NEWARK – Sending a shudder of worry through some of his allies that the tactic may project overconfidence in the face of a ponderous but ertswhile competitor, Mayor Cory Booker said he doesn’t plan an official campaign launch until March 20th, or two days after the petition filing deadline and less than two months in front of the May 11th election.
“I heard about it,” said the mayor, when asked about retired municipal Judge Clifford Minor’s formal liftoff last week on the steps of City Hall, no big event to the Booker Team, whose political brains are convinced that fully engaging Minor and company right now would do little more than inflate the name ID of what to date has been a mostly somnolent and underground candidacy.
Other than hearing that it happened, Booker said he heard nothing new emanating from the Minor camp’s kickoff pertaining to him and his administration.
“This is the same as 1998, 2002 or 2006, with Sharpe James and Ron Rice,” said the mayor, referring to the general and lingering charge by older, self-professed old school opponents that Booker remains Newark’s perennial out-of-towner, more eager to hobnob with Aston Kutcher than stay strapped into the cockpit of City Hall.
“I’m happy they’re running with what they think is an old school model, because in this city their version of old school hasn’t worked,” he said.
Booker said his contacts beyond the city – Jon Bon Jovi, Oprah Winfrey, among them – have continually proved valuable to Newark in the midst of a national economic nosedive.
“Our job here is to deliver for the city,” the mayor told PolitickerNJ.com Thursday at City Hall. “If they don’t like the way we do things here, I’d ask them to stop all of our cameras (crime detectors located around the city), which are not paid for by taxpayers but through philanthropic donations. Parks, the largest police foundation in the State of New Jersey, our lucrative tip lines, vehicles, the largest fund to support charter schools in the nation – funded with private dollars.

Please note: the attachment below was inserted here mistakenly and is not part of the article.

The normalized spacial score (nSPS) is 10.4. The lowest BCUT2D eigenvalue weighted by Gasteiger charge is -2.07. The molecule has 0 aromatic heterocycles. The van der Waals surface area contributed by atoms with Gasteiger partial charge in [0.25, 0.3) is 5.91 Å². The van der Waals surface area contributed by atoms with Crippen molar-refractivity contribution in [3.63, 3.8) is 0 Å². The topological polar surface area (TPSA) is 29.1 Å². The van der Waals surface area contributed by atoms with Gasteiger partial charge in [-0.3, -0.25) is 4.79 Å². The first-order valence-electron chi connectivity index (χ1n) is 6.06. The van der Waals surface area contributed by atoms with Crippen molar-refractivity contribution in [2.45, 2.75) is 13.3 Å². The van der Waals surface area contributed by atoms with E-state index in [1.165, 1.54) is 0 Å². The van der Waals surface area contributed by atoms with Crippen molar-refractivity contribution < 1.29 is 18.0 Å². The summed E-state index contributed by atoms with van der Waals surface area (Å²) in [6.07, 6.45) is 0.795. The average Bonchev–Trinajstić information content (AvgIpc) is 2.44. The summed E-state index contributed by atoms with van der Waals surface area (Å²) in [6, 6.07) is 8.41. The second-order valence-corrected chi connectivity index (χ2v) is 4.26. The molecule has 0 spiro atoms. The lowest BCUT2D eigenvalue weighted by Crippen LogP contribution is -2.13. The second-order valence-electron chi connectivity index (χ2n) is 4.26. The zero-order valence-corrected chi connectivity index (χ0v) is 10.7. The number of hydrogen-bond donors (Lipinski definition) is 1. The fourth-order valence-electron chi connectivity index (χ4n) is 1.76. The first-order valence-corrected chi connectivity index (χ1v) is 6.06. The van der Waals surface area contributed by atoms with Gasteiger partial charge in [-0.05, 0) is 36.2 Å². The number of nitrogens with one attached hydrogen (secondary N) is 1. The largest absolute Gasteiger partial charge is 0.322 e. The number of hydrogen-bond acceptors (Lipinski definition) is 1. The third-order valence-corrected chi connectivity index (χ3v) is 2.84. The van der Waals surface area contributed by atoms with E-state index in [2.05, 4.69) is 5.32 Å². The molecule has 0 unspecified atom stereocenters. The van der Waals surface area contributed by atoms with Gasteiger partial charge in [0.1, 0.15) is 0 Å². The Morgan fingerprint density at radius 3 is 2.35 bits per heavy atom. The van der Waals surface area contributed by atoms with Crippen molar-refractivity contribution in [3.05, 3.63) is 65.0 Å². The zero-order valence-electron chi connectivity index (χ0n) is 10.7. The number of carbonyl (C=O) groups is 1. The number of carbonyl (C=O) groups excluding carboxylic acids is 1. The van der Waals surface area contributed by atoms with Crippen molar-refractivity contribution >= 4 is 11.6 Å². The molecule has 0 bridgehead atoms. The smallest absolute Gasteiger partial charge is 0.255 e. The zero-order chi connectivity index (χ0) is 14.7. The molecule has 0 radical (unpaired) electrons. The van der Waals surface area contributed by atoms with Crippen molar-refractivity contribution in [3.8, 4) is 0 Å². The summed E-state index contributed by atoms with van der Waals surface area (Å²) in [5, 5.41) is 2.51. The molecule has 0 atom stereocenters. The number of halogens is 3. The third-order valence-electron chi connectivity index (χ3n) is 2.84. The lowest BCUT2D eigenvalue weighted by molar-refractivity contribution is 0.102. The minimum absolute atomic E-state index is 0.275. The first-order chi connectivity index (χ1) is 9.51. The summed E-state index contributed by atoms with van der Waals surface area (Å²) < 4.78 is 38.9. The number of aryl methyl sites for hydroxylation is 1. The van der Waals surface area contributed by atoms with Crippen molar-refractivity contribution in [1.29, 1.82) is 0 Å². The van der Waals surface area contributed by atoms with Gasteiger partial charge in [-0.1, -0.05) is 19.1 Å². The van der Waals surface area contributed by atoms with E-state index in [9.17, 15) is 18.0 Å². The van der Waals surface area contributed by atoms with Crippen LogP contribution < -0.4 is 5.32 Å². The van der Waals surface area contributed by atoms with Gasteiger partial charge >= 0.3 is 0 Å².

“In the worst economic crisis of a generation, we have been able to expand the police department, public schools and parks and bring resources for homeless shelters and treatment centers,” he added, flatly rejecting the criticism that he’s globetrotting with the city on autopilot, or that high profile donors to his campaign coffers have not repeatedly yielded tangible city improvements.
“I’m a guy who has no family,” Booker said. “That gives me the ability to go at this 24-7. Most of my life is public. People know that I’m here, out on a 6 a.m. snow emergency call, conducting office hours, etc. This public perception out there that I’m not here doesn’t concern me. I’m concerned with the public perception of my voters. They’re not worried about petty problems. They want solutions, and having the ability to leverage philanthropy for Newark is a plus.”
While jittery over campaign strategy, even Booker’s most avid critics off the record say they don’t think Minor will have the campaign moxie to make any serious indentations.
But most observers also say the mayor will have to best Minor by 60% or more and help carry his incumbent city council running mates in order to justify any local political muscle flexing on May 12th – and to keep the star power wattage intact.